If you’ve been working in the hospitality industry for a while and are yearning for something new, you’re not alone. It’s not uncommon for people of any age or experience level to make changes to their career path. This could be for any number of reasons such as the need for more flexibility in one’s personal life, boredom or burnout or simply, more opportunity for career advancement.
Regardless of the reason, workers in the hospitality business benefit from a wide array of career opportunities all within the same industry. So making a switch can be a relatively streamlined process.
If you are thinking about taking on a new role in a hotel department where you have no previous experience, consider these 4 tips.
Why Do You Want to Make the Change?
The first question any employer will ask you is why you want to move into a completely different department. So you’ll need to be prepared with a reasonable and persuasive response.
Keep it positive. Unacceptable responses include not getting along with your current boss or certain coworkers and/or disliking aspects of your current job. The desire to earn more also won’t be seen as a justifiable reason. The workforce at large shares this goal and it’s understood.
However, there are personal reasons that are viewed as acceptable such as life changes that require more flexibility. If you want to move to a new department because the hours are more in line with your plans to go back to school or spend more time taking care of your children or elderly family members, good employers should try to work with you to accommodate these needs.
Do You Truly Understand the Department’s Work?
All too often the perception of a job and the reality of the work it involved are quite different. Make sure you have a strong understanding of a department’s work before approaching an employer about moving into it.
If you’re planning to look for a new job at another hotel, this is a good reason to seek out informational interviews with employees of other hotels. Does group sales sound appealing? Reach out to group sales managers or directors at other area hotels and explain that you’re thinking about changing departments and you’d like to know more about what they do.
But if you’re hoping to move into a new department at the hotel where you currently work, ask some of the team members if they would be willing to give you some of their time and tell you about the day-to-day of their jobs. They’ll likely appreciate a gesture like offering to buy them coffee. The effort may also strengthen your colleague network.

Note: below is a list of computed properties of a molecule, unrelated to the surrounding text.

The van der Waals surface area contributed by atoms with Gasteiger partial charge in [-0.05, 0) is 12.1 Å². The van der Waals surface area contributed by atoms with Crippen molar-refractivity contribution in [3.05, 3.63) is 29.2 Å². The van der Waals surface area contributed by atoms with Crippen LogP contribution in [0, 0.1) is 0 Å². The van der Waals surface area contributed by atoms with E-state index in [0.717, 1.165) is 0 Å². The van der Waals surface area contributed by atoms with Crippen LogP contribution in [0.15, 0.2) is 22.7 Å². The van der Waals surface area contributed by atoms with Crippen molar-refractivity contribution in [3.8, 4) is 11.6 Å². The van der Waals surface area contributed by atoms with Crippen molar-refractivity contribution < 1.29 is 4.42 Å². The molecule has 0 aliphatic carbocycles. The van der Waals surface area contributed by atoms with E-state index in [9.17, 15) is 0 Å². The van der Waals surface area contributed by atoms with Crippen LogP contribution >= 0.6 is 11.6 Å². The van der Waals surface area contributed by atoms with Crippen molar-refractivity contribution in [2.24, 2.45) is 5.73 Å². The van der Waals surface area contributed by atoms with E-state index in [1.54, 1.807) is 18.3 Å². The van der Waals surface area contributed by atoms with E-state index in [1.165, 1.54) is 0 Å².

In short, you want to learn first hand about the work of another department before asking any employer to give you a fresh opportunity. If you think the work sounds interesting and your perception of it is wrong, you will look foolish in the interview process.
What Value Will You Bring to the New Role?
All employers will want to know how they will benefit from moving you to a department where you have no previous experience. So you’re going to need to sell the experience that you do have.
Think about how your existing skillset is transferable. If you’ve been working in hotel housekeeping and want to move to the front desk, you’ve likely worked with the front desk to make sure rooms are ready on time for guests who are checking in each day. Additionally, you’ve likely gained guest service experience when responding to guest requests for extra towels or specific changes to daily housekeeping procedures like coming a little later.
Highlighting your transferrable skills is also an opportunity to talk about aspects of your current role that you enjoy and how those specific parts of your job lend themselves to making a change. This should always include guest service.
However, if you work in hotel reservations and you’re interested in revenue management, you’ll want to mention how you pay attention to changes in daily rates and understand why this is important to hotel revenue. In other words, rates are higher during the holiday period because there’s more demand for hotel rooms. In turn, the hotel enjoys a high revenue period because they can charge more for rooms.
Another benefit to the employer is an employee who has a broader understanding of how the overall hotel operation works. The knowledge can help drive better efficiencies for the property. Experienced hotel concierge staffers can bring an acute sense of guests’ likes, dislikes, and interests to another hotel position. So if they want to work in hotel food and beverage, they’ll likely already have a strong understanding of the type of dining that most guests are seeking.
Keep an Open Mind
A conversation with your current employer about a possible switch to another department may not generate the results that you’d hoped for. Instead, your employer may listen to your reasoning for the request and, already understanding your strengths, suggest another opportunity. Take the time to listen to what he or she has to say and give it some thought. You may find their professional experience and guidance advantageous to your career moving forward.